Monarch on swamp milkweed in Eleanor and Jay’s pollinator garden

When Eleanor and Jay moved to Needham in 2001 with their two teenagers, they were surprised.   They were coming from West Lafayette, Indiana (home of Purdue University), where Eleanor in particular, had been part of a very active environmental community and many local projects — the most exciting of which was the conversion of a soybean farm back into native prairie and seeing it become part of a new State Park. Both Eleanor and Jay were looking forward to getting involved in the more liberal East. To their surprise, they found that – at the time – there was little environmental activity in our town. (Happily, this has changed a lot since then.)

Well, Eleanor is not one to sit on her hands, so she transformed part of their lawn into a pollinator-friendly mini-mini prairie with native perennials. She worked with the local League of Women Voters to reduce pesticide use and energized the green committee at First Parish in Needham, but generally, climate change was not on her radar.

Until the movie “An Inconvenient Truth” in 2006.   That was a wake-up call, says Eleanor.  Since then, she has felt that there is simply no more time to waste.  Green Needham had just been founded, and Eleanor became a lead organizer of the “10 percent challenge,”  The on-line carbon reduction tool resulted in 900 Needham households and organizations pledging actions to reduce carbon emissions by 7 million pounds annually (!).  Eleanor was also a key member of the group that led First Parish to commit to being a Green Sanctuary.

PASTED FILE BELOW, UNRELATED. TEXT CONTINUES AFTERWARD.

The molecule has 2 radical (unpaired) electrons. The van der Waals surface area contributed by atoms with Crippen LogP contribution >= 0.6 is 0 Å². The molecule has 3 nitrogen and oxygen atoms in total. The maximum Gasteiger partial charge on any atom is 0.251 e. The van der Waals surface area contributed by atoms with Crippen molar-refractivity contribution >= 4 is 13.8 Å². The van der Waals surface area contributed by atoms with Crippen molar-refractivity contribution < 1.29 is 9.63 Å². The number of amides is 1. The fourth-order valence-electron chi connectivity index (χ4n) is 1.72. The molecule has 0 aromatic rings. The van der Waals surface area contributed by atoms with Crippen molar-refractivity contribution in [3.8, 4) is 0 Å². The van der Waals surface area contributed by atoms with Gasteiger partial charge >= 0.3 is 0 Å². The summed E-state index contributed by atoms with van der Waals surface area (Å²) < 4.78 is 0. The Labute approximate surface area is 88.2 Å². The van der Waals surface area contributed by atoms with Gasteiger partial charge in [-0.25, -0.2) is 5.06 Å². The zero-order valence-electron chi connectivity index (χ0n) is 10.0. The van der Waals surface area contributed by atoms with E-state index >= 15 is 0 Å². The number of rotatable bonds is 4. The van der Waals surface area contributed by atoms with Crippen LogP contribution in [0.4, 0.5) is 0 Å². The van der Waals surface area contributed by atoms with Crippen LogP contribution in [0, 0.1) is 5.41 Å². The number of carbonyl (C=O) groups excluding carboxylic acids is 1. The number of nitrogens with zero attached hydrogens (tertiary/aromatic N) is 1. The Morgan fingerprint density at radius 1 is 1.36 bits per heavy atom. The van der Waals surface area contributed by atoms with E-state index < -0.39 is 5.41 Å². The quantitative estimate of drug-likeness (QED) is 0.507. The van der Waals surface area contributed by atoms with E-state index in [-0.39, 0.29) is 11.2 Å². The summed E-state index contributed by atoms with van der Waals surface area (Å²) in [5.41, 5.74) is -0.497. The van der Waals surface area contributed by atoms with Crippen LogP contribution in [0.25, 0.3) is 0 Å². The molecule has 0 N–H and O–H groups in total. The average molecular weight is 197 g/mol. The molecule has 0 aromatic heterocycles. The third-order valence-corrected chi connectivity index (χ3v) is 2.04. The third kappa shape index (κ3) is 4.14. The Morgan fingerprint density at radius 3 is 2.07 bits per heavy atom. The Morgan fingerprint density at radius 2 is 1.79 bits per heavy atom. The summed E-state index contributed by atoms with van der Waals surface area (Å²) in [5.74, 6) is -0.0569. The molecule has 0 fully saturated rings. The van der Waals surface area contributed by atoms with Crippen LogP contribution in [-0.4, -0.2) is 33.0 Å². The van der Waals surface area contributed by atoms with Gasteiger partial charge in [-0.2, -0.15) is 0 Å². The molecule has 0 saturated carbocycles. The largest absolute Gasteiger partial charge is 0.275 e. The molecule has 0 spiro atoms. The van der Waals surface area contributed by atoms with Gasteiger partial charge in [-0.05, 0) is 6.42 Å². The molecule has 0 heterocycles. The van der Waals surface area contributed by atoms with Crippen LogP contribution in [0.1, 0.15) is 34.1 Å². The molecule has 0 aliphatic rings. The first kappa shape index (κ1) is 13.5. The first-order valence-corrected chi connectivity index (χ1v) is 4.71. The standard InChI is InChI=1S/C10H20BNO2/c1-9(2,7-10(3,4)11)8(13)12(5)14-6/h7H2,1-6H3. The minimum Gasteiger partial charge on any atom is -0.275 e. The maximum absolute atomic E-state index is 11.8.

At home, utility bills were pared down with extra sweaters in winter and minimal air conditioning  in summer. Jay taught college courses about the Green Movement in Germany. The new sense of climate urgency spurred Eleanor and Jay to aggressively look for ways to put solar panels on their east-west roof.  In 2008, they were one of the first homes in Needham to have solar panels.  Those 12 panels covered much of their electric need

When they added a sunroom for light and solar gain, they made sure that it was super-insulated,  made with a reclaimed wood floor, and used non-toxic finishes.  They also added a second solar system as part of Needham’s 2014 Solarize campaign, and now they are producing more electricity than they are using.  What to do with it?  Lease an electric vehicle of course! Yet with all the exciting new technology, Eleanor still finds the most heart-warming sight to be her half-wild garden alive with bees and butterflies.

Babette Wils is a Needham resident and active Green Needham volunteer. Babette is stepping down from a career in international education consulting and stepping into a career as a food forest farmer. This article is adapted from a post on Babette’s BigFoot Gardens blog.

Neighbor spotlights: From the prairie to the East
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